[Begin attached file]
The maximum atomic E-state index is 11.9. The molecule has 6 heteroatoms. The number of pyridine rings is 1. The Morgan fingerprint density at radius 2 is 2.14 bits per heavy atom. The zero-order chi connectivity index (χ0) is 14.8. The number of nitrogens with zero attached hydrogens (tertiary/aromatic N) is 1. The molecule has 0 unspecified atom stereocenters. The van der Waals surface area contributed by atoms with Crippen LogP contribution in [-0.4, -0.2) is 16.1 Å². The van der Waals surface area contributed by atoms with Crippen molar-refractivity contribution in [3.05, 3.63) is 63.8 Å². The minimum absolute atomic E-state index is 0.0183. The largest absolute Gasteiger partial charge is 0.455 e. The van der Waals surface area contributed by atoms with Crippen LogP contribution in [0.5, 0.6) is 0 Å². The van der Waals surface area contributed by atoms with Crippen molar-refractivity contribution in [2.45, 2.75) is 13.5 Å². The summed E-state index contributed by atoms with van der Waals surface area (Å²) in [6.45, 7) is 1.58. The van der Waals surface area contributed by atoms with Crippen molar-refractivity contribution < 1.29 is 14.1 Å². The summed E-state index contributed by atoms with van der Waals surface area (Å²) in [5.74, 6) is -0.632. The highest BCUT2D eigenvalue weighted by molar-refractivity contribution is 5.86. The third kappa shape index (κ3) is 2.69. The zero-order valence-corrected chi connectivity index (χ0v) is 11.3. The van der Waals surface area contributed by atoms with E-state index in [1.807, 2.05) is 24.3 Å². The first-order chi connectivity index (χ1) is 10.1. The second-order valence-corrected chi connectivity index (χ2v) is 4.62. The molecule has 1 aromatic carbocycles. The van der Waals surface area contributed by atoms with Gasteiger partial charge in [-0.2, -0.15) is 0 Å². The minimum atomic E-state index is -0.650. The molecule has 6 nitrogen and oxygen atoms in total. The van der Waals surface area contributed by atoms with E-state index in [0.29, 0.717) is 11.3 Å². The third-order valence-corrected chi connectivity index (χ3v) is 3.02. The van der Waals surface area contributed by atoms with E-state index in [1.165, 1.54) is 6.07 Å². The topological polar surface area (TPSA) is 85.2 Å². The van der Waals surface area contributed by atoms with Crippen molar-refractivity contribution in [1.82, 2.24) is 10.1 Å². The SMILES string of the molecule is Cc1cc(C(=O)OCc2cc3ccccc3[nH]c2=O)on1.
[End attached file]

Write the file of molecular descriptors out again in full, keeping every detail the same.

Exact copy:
The maximum atomic E-state index is 11.9. The molecule has 6 heteroatoms. The number of pyridine rings is 1. The Morgan fingerprint density at radius 2 is 2.14 bits per heavy atom. The zero-order chi connectivity index (χ0) is 14.8. The number of nitrogens with zero attached hydrogens (tertiary/aromatic N) is 1. The molecule has 0 unspecified atom stereocenters. The van der Waals surface area contributed by atoms with Crippen LogP contribution in [-0.4, -0.2) is 16.1 Å². The van der Waals surface area contributed by atoms with Crippen molar-refractivity contribution in [3.05, 3.63) is 63.8 Å². The minimum absolute atomic E-state index is 0.0183. The largest absolute Gasteiger partial charge is 0.455 e. The van der Waals surface area contributed by atoms with Crippen LogP contribution in [0.5, 0.6) is 0 Å². The van der Waals surface area contributed by atoms with Crippen molar-refractivity contribution in [2.45, 2.75) is 13.5 Å². The summed E-state index contributed by atoms with van der Waals surface area (Å²) in [6.45, 7) is 1.58. The van der Waals surface area contributed by atoms with Crippen molar-refractivity contribution < 1.29 is 14.1 Å². The summed E-state index contributed by atoms with van der Waals surface area (Å²) in [5.74, 6) is -0.632. The highest BCUT2D eigenvalue weighted by molar-refractivity contribution is 5.86. The third kappa shape index (κ3) is 2.69. The zero-order valence-corrected chi connectivity index (χ0v) is 11.3. The van der Waals surface area contributed by atoms with E-state index in [1.807, 2.05) is 24.3 Å². The first-order chi connectivity index (χ1) is 10.1. The second-order valence-corrected chi connectivity index (χ2v) is 4.62. The molecule has 1 aromatic carbocycles. The van der Waals surface area contributed by atoms with Gasteiger partial charge in [-0.2, -0.15) is 0 Å². The minimum atomic E-state index is -0.650. The molecule has 6 nitrogen and oxygen atoms in total. The van der Waals surface area contributed by atoms with E-state index in [0.29, 0.717) is 11.3 Å². The third-order valence-corrected chi connectivity index (χ3v) is 3.02. The van der Waals surface area contributed by atoms with E-state index in [1.165, 1.54) is 6.07 Å². The topological polar surface area (TPSA) is 85.2 Å². The van der Waals surface area contributed by atoms with Crippen molar-refractivity contribution in [1.82, 2.24) is 10.1 Å². The SMILES string of the molecule is Cc1cc(C(=O)OCc2cc3ccccc3[nH]c2=O)on1.